MBR

-- NO MAGS, NO SALES -- KRT LIFESTYLE STORY SLUGGED: HOME-KITCATCLOCK KRT PHOTOGRAPH BY LEONARD ORTIZ/ORANGE COUNTY REGISTER (January 27) Owl Kit-Cat clock named Professor Timebelly made during the 1960's. (lde) 2005

Groggy Decatur County residents will need to adjust their clocks with a one hour jump at 2 a.m. on Sunday, March 14 for Daylight Saving Time (DST).

Most people will remember to move their timepieces ahead one hour, or “spring forward,” before going to sleep on Saturday, March 13.

Benjamin Franklin, while a minister to France, first suggested the idea of Daylight Saving Time in an essay titled “An Economical Project for Diminishing the Cost of Light.”

That was in an essay which was published in the Journal de Paris in April 1784. But it was more than a century before an Englishman, William Willett, suggested it again, in 1907. His suggestion eventually got the United States government to agree to subscribe to Daylight Saving Time.

Adjusting to Daylight Saving Time has shown to save in the amount of electricity that is used to keep lights on, according to studies done by the U.S. Department of Transportation. While energy savings and more light in the evenings are positive aspects to DST, there have been other benefits. In September of 1999, the West Bank was on Daylight Saving Time while its neighboring Israel had just switched back to standard time. West Bank terrorists had prepared several time bombs and smuggled them to their Israeli counterparts, who misunderstood the time on the bombs due to the one hour difference. As the bombs were being planted, they exploded, one hour too early, killing three terrorists instead of the intended victims, two busloads of innocent people.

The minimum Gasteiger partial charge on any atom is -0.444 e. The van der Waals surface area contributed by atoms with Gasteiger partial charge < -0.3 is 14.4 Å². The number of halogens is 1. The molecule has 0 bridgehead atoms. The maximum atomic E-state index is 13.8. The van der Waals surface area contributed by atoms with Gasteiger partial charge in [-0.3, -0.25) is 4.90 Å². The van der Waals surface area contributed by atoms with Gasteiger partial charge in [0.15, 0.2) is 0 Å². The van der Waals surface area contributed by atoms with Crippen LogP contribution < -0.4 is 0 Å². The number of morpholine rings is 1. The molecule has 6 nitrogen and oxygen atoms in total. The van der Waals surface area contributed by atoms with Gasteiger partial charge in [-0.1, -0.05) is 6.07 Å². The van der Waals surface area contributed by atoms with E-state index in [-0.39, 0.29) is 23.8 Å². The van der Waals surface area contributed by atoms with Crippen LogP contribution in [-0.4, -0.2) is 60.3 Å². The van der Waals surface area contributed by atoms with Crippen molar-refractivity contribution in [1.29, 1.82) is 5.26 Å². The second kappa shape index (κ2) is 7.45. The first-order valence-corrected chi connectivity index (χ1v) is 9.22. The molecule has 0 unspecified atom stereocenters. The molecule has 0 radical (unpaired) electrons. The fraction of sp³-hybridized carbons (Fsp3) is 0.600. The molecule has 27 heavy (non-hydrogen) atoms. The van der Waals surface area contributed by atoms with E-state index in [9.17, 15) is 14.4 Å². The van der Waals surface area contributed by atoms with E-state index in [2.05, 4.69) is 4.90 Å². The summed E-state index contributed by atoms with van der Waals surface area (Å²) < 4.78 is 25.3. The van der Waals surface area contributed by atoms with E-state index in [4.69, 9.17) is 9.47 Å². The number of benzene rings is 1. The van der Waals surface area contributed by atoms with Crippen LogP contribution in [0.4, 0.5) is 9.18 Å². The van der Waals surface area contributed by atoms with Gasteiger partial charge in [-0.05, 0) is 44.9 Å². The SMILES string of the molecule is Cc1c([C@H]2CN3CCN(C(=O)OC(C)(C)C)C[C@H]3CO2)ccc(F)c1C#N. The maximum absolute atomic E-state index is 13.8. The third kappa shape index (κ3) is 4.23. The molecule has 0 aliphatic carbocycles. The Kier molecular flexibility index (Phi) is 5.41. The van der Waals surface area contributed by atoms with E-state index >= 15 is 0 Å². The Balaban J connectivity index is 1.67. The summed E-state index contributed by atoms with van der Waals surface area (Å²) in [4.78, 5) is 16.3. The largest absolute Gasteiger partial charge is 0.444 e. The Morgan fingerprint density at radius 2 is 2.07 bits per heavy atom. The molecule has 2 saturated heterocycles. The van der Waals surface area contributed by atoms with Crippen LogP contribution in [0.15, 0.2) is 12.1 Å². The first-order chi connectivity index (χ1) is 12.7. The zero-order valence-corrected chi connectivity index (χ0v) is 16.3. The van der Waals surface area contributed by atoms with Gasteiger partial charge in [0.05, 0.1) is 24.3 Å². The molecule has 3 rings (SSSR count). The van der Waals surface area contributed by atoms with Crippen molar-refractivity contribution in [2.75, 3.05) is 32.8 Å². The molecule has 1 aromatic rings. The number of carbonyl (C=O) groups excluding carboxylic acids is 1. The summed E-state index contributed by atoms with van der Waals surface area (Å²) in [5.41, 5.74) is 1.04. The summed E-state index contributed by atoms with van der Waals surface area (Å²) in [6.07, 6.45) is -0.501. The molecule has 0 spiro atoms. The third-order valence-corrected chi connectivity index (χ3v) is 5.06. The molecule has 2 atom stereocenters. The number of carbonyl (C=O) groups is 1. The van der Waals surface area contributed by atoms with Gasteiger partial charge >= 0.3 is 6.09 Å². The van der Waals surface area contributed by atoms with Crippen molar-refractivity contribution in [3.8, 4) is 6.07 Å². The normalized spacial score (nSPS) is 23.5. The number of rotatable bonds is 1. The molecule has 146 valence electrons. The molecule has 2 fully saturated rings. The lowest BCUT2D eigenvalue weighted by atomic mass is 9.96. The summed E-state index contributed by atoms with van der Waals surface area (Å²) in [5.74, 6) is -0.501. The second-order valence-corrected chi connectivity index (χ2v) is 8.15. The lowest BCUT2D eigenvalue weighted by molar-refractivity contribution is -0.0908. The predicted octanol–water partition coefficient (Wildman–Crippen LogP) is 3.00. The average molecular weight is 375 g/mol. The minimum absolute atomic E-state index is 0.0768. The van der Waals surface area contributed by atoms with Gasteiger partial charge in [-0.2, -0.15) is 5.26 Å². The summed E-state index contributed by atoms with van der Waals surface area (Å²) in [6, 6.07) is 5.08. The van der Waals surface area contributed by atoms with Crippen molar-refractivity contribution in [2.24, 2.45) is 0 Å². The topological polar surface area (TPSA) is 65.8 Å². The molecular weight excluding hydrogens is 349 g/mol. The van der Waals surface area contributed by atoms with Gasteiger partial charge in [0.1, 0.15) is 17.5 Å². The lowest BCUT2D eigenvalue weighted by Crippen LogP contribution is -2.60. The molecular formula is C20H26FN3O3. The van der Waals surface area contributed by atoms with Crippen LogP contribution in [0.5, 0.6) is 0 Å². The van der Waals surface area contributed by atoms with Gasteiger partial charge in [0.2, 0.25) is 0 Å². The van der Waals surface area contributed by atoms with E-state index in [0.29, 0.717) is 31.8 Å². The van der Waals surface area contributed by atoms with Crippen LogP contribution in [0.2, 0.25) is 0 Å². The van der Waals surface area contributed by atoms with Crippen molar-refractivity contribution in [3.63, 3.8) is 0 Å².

Clocks will retrogress one hour, or “fall back” to standard time, at 2 a.m. on Sunday, Nov. 7 later this year.



Information obtained and available at www.webexhibits.org/daylightsaving was used in this article.

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